Acamprosate May Work Only When Abstinence Is the Goal
The Food and Drug Administration’s approval of acamprosate to maintain abstinence in patients with alcohol dependence is based on data from international randomized, placebo-controlled clinical trials. To evaluate acamprosate’s efficacy in U.S. patients, researchers conducted a randomized controlled trial of the drug (the first in this country) in 21 alcohol treatment clinics. Subjects, recruited primarily by newspaper advertisement, were assigned to receive either the standard 2 g of acamprosate per day (n=258), 3 g per day (n=83), or placebo (n=260). All subjects also received self-help materials and 8 sessions of brief counseling.
- In unadjusted analyses, the percentage of days abstinent at 6 months did not significantly differ across groups.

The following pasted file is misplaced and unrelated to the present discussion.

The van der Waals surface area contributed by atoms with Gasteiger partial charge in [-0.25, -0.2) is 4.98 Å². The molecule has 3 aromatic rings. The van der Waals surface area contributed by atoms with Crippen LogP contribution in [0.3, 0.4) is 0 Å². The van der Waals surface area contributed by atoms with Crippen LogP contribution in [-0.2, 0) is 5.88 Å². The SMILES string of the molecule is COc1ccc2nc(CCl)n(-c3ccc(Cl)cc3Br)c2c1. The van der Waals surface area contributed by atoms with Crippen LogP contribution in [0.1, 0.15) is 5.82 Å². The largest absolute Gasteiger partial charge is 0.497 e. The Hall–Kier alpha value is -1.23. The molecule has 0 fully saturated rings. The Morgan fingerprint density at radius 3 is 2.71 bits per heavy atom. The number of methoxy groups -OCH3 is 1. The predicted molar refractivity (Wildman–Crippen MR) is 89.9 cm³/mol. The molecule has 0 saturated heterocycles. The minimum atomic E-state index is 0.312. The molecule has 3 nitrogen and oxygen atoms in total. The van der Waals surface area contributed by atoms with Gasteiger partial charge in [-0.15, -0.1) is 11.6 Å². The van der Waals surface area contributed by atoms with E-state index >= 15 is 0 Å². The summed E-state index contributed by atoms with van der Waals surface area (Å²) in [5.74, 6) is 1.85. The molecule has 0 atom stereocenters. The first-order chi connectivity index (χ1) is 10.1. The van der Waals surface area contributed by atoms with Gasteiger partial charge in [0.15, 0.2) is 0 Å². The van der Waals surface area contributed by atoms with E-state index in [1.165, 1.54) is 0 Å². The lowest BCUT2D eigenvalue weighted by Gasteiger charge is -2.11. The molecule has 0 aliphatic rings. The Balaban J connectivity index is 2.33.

- However, in analyses adjusted for potential confounders (e.g., readiness to change, treatment goal of abstinence), the percentage was significantly higher in subjects who received acamprosate (52% for the placebo group, 58% for subjects on 2 g of acamprosate, and 63% for subjects on 3 g).
- Patients who stated at baseline that abstinence was their goal achieved the best results (58% days abstinent for the placebo group, 70% for subjects on 2 g of acamprosate, and 73% for subjects on 3 g).
Acamprosate’s lack of efficacy in this large, well-designed trial is surprising, though also noted in another recent study. One explanation may be that the U.S. subjects had less established abstinence (i.e., abstinent for a shorter time) than did the international subjects. Lastly, the link between having abstinence as a goal and benefit from acamprosate may guide clinicians’ prescribing practices and merits confirmation.Jeffrey H. Samet, MD, MA, MPH
Mason BJ, Goodman AM, Chabac S, et al. Effect of oral acamprosate on abstinence in patients with alcohol dependence in a double-blind, placebo-controlled trial: the role of patient motivation. J Psychiatr Res. 2006;40(5):382–392.